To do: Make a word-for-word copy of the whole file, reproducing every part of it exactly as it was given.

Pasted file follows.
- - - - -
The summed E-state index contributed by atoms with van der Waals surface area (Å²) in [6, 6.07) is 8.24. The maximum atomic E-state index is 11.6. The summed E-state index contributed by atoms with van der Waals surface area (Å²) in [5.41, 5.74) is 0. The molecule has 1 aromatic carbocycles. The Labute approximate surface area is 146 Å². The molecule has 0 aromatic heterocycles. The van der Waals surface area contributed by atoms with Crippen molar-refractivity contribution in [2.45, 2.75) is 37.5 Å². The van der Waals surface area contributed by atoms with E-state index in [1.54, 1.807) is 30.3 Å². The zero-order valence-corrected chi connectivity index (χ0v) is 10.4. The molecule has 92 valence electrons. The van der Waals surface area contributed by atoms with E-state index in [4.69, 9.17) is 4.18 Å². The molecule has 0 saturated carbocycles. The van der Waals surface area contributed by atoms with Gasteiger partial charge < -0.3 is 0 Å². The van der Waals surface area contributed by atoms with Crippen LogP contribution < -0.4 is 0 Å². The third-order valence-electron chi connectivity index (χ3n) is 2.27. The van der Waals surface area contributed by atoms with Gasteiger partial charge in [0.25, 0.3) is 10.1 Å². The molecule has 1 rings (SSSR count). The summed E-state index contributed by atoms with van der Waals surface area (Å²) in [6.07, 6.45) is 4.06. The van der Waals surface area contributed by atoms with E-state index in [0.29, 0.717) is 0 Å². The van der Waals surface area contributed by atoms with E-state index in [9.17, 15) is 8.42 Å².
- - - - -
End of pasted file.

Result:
The summed E-state index contributed by atoms with van der Waals surface area (Å²) in [6, 6.07) is 8.24. The maximum atomic E-state index is 11.6. The summed E-state index contributed by atoms with van der Waals surface area (Å²) in [5.41, 5.74) is 0. The molecule has 1 aromatic carbocycles. The Labute approximate surface area is 146 Å². The molecule has 0 aromatic heterocycles. The van der Waals surface area contributed by atoms with Crippen molar-refractivity contribution in [2.45, 2.75) is 37.5 Å². The van der Waals surface area contributed by atoms with E-state index in [1.54, 1.807) is 30.3 Å². The zero-order valence-corrected chi connectivity index (χ0v) is 10.4. The molecule has 92 valence electrons. The van der Waals surface area contributed by atoms with E-state index in [4.69, 9.17) is 4.18 Å². The molecule has 0 saturated carbocycles. The van der Waals surface area contributed by atoms with Gasteiger partial charge < -0.3 is 0 Å². The van der Waals surface area contributed by atoms with Crippen LogP contribution < -0.4 is 0 Å². The third-order valence-electron chi connectivity index (χ3n) is 2.27. The van der Waals surface area contributed by atoms with Gasteiger partial charge in [0.25, 0.3) is 10.1 Å². The molecule has 1 rings (SSSR count). The summed E-state index contributed by atoms with van der Waals surface area (Å²) in [6.07, 6.45) is 4.06. The van der Waals surface area contributed by atoms with E-state index in [0.29, 0.717) is 0 Å². The van der Waals surface area contributed by atoms with E-state index in [9.17, 15) is 8.42 Å².